Legacy of Ashes author Tim Weiner has a new book out: Enemies: A History of the FBI (New York: Penguin USA, 2012). Weiner’s research fits a critical tradition of intelligence studies, and also the ‘journalists as investigators’ model that Barry Saunders and I wrote about in a 2009 conference paper. For me, the academic challenge is: when do I get the time to immerse myself in Weiner’s reportage?
During a 2006 Monash postgraduate class on intelligence analysis our adviser made several observations on how the Australian Security Intelligence Agency (ASIO) is misrepresented and misunderstood. The ‘S’ stood for domestic security not secrecy. ASIO had an accountability and audit regime at multiple levels: legislative limits, the Treasury budget process, appeals processes, external audits and supply contract review, and reporting to the public and to bipartisan government committees. Australia’s intelligence resources were mo stly deployed in military agencies for signals intelligence. Finally, media coverage of ASIO rarely evolves to the sophistication seen in the United States and the United Kingdom.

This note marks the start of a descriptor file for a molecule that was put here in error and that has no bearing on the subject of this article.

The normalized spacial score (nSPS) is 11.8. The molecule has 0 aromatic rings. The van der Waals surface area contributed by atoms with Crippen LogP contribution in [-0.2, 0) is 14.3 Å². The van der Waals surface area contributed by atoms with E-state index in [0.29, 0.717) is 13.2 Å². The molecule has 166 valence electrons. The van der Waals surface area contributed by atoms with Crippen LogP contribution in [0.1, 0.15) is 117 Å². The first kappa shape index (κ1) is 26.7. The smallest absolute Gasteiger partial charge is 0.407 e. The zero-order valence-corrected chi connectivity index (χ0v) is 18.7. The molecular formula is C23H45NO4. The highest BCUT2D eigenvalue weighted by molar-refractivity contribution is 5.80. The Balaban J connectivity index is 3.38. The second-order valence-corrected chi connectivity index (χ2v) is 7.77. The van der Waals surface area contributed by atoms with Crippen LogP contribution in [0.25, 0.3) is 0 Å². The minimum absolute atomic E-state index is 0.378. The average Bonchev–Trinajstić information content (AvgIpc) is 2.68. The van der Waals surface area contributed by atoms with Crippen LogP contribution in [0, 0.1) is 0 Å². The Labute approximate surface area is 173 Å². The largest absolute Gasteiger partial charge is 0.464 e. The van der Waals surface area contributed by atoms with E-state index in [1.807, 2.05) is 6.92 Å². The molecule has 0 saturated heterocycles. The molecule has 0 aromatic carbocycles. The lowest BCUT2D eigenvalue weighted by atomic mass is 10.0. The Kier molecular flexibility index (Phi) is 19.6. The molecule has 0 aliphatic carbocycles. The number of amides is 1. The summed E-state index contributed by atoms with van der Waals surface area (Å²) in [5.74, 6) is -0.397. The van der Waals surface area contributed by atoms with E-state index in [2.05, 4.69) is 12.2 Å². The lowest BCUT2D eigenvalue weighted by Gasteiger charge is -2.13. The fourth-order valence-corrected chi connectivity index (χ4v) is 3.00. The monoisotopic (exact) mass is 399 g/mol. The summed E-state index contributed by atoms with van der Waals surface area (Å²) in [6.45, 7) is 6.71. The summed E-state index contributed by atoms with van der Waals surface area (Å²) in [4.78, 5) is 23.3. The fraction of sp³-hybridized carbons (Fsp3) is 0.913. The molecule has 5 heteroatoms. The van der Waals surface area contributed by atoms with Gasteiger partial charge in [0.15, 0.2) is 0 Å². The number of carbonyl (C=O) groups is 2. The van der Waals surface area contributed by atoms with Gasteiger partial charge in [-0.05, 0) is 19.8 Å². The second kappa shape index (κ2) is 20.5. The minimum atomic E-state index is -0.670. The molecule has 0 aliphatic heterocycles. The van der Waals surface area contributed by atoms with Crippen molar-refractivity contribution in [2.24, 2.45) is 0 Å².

Bernard Keane’s Crikey article ‘The Answer is ASIO‘ (24th February 2010) risks continuing this trend in media coverage of intelligence issues. I want to illustrate below how Keane’s own arguments can be interpreted as having their own “deeply-flawed logic” in his accusations of Labor’s “security propaganda.”